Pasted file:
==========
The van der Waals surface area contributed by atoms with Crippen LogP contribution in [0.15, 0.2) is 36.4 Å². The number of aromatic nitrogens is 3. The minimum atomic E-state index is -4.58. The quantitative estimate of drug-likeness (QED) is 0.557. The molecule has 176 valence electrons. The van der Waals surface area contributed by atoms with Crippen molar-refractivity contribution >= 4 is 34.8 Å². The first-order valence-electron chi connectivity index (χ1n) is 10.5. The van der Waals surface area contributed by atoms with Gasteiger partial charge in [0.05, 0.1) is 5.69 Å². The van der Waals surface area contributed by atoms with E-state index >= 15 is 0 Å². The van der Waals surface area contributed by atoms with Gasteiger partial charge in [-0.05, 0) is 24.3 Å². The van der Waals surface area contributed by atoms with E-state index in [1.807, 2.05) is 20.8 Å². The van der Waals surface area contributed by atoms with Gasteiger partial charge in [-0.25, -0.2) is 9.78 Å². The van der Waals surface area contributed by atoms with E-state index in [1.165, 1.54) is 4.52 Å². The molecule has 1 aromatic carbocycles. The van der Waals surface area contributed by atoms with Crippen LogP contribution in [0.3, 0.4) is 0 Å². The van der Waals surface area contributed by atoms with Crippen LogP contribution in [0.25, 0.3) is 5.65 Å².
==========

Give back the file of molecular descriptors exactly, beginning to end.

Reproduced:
The van der Waals surface area contributed by atoms with Crippen LogP contribution in [0.15, 0.2) is 36.4 Å². The number of aromatic nitrogens is 3. The minimum atomic E-state index is -4.58. The quantitative estimate of drug-likeness (QED) is 0.557. The molecule has 176 valence electrons. The van der Waals surface area contributed by atoms with Crippen molar-refractivity contribution >= 4 is 34.8 Å². The first-order valence-electron chi connectivity index (χ1n) is 10.5. The van der Waals surface area contributed by atoms with Gasteiger partial charge in [0.05, 0.1) is 5.69 Å². The van der Waals surface area contributed by atoms with E-state index >= 15 is 0 Å². The van der Waals surface area contributed by atoms with Gasteiger partial charge in [-0.05, 0) is 24.3 Å². The van der Waals surface area contributed by atoms with E-state index in [1.807, 2.05) is 20.8 Å². The van der Waals surface area contributed by atoms with Gasteiger partial charge in [-0.25, -0.2) is 9.78 Å². The van der Waals surface area contributed by atoms with E-state index in [1.165, 1.54) is 4.52 Å². The molecule has 1 aromatic carbocycles. The van der Waals surface area contributed by atoms with Crippen LogP contribution in [0.3, 0.4) is 0 Å². The van der Waals surface area contributed by atoms with Crippen LogP contribution in [0.25, 0.3) is 5.65 Å².